|pan full of apple chunks (photo by jhy)|
pan with a tight lid
potato masher or strong fork
This is actually my preferred method of making applesauce. Since almost all the apples I use are free, low-quality apples, I would have to do a lot of trimming anyway, and I think it's just easier to peel and core them as well. The food mill is a lot of mess (in my opinion).
Peel, core, and remove bad spots from the apples. There is no set amount- it makes no difference, but you wouldn't want to fill a pan to the very top. You need some expansion and stirring space for cooking.
Place the apple chunks (I cut apples into quarters if small, or eighths if larger) in the pan, and add just a skim of water to the pan. Really, just a tiny bit. In this 6-quart saucepan I used maybe a quarter-cup of water. This is just enough to get the juices to start flowing in the apples with out burning.
Put the cover on the pan and place over the lowest heat possible. Check in about 5 minutes. Remove the cover, and the apples should have started creating their own liquid. At this point you can raise the heat a little bit, but keep it no higher than medium. Leave the lid off, and continue cooking until the apples are soft. Stir occasionally to redistribute the apples at the top down into the liquid.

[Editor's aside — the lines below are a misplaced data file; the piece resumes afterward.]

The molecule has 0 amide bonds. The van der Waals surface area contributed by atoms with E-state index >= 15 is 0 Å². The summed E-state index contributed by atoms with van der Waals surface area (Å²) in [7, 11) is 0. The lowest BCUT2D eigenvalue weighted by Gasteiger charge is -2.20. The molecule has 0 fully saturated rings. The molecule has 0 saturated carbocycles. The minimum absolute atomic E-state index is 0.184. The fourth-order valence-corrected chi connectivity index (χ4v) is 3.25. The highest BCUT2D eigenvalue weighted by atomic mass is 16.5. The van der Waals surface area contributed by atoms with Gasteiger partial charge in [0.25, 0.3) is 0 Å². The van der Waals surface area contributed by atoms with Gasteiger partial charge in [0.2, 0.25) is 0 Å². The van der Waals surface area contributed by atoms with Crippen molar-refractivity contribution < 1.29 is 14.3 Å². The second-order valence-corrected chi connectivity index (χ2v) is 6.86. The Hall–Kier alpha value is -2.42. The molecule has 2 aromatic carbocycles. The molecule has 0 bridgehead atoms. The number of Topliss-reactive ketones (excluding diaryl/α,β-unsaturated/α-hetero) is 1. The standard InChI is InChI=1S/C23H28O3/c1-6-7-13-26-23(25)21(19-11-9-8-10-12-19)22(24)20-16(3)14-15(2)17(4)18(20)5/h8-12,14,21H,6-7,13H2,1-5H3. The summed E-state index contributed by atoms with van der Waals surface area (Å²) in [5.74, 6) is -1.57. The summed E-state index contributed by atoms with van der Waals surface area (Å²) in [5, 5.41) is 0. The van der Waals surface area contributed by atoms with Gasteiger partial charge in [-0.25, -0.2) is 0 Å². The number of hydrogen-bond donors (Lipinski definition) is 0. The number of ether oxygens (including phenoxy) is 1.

When the apples are soft- usually in 5-10 minutes, use a potato masher to turn them into sauce. You can leave it as chunky as you like.
|homemade applesauce- this batch is quite chunky (photo by jhy)|
The flavor of the applesauce will depend on the variety of apples used. It's up to you- sweet or tart- or just whatever you can get! Sweeten to taste and/or add a dash or cinnamon or nutmeg.